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The Integrated Approach: Studying Science Without Borders

Since its formation, Integrated Science Curriculum has undergone several subtle changes, the most notable being the elimination of the two-year sequence and the addition of two 300-level courses for upperclassmen, according to Professor of Physics Joshua Shaevitz.


ISC Curriculum Changes

The change in curriculum largely came about in response to student comments, Shaevitz said.

The original two-year sequence consisted of an intensive double course in physics and chemistry in the first year with a bit of biology motivation, and then a single, less intensive course in the second year covering molecular biology, biochemistry and organic chemistry, using tools developed in the first year, he explained.

For the students who completed the two-year track, it was very successful, he said. However, the main complaint from students for many years was that the first year did not seem very integrated, because there was essentially no biology until the second year.

Additionally, a two-year track was not very compatible with some majors, he added. It locked in students in the AB program and was also difficult to schedule for engineers.

Given this feedback, for the 2014-2015 school year, the biology component was incorporated into the freshman year courses, Shaevitz said. This was in part challenging, he noted, since the curriculum now became four semesters worth instead of six, and the material had to be even more compressed than before.


As of last year, students who take both semesters of the freshman year courses — ISC 231/232 in the fall and ISC 233/234 in the spring — will receive credit for two semesters of introductory chemistry, two semesters of physics, one semester of molecular biology and one semester of computer science.

This new curriculum is now more engineer-friendly and the addition of biology into the first year has overall been a positive change, Shaevitz said.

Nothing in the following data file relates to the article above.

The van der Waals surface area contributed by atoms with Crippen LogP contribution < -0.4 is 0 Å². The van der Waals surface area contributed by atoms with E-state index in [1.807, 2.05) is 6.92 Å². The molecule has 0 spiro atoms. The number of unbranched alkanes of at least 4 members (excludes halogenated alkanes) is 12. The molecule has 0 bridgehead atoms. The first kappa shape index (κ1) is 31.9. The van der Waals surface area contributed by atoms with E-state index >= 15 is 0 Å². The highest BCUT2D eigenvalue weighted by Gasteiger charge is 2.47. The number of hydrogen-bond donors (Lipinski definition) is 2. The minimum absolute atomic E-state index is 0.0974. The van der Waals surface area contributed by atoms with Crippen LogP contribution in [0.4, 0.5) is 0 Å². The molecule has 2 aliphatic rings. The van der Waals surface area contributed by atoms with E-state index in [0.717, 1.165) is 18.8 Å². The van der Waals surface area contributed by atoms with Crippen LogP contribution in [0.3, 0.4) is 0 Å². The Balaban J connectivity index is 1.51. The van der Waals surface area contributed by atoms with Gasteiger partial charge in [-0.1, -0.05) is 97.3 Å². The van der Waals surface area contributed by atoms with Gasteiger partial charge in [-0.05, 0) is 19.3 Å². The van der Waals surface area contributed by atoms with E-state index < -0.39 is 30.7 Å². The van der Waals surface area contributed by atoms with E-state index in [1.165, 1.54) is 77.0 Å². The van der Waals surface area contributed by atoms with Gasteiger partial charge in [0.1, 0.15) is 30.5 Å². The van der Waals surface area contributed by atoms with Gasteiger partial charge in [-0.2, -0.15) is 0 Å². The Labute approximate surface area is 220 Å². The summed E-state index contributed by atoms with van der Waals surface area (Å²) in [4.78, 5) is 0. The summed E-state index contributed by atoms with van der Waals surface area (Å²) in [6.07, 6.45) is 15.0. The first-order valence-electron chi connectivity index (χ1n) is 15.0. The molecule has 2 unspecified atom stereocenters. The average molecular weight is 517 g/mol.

To that end, starting in the fall of 2015, the sophomore courses in the sequence were also removed and instead replaced by two semesters of 300-level ISC courses, ISC 335/CHM 335: Organic Chemistry of Metabolism in the Fall and ISC 326: The Past, Present, and Future of the Human Genome in the Spring.

These courses are not limited to sophomores or students who have taken ISC previously, he added.

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ISC 326 is co-taught by Associate Professor in the Department of Ecology and Evolutionary Biology and the Lewis-Sigler Institute for Integrative Genomics Peter Andolfatto, Professor of Computer Science Mona Singh and Assistant Professor of EEB and the Lewis-Sigler Institute Julien Ayroles.

Andolfatto and Singh did not respond to requests for comment.

“I love the idea of ISC classes. This is my field — I’m a quantitative geneticist, so the integrated approach is how my field works; there’s no other way to do it. You have to be a very good statistician, you have to have a good bit of math, some genetics, some biology,” said Ayroles.

To have a curriculum that feeds on this principle is very exciting, he added.

Since it is Ayroles’s first semester teaching at Princeton, he said that his view of everything is still very fresh and naïve. He said he could not tell from talking to his students during his lectures who took freshman ISC or not, and his classes are quite interactive.

He noted that there might be a correlation between those who previously took ISC and those who are more quantitative, having a good grasp of statistical and mathematical concepts. Overall, a heterogeneous group of people can bring in different perspectives and backgrounds, so as an instructor, it is an interesting challenge, he added.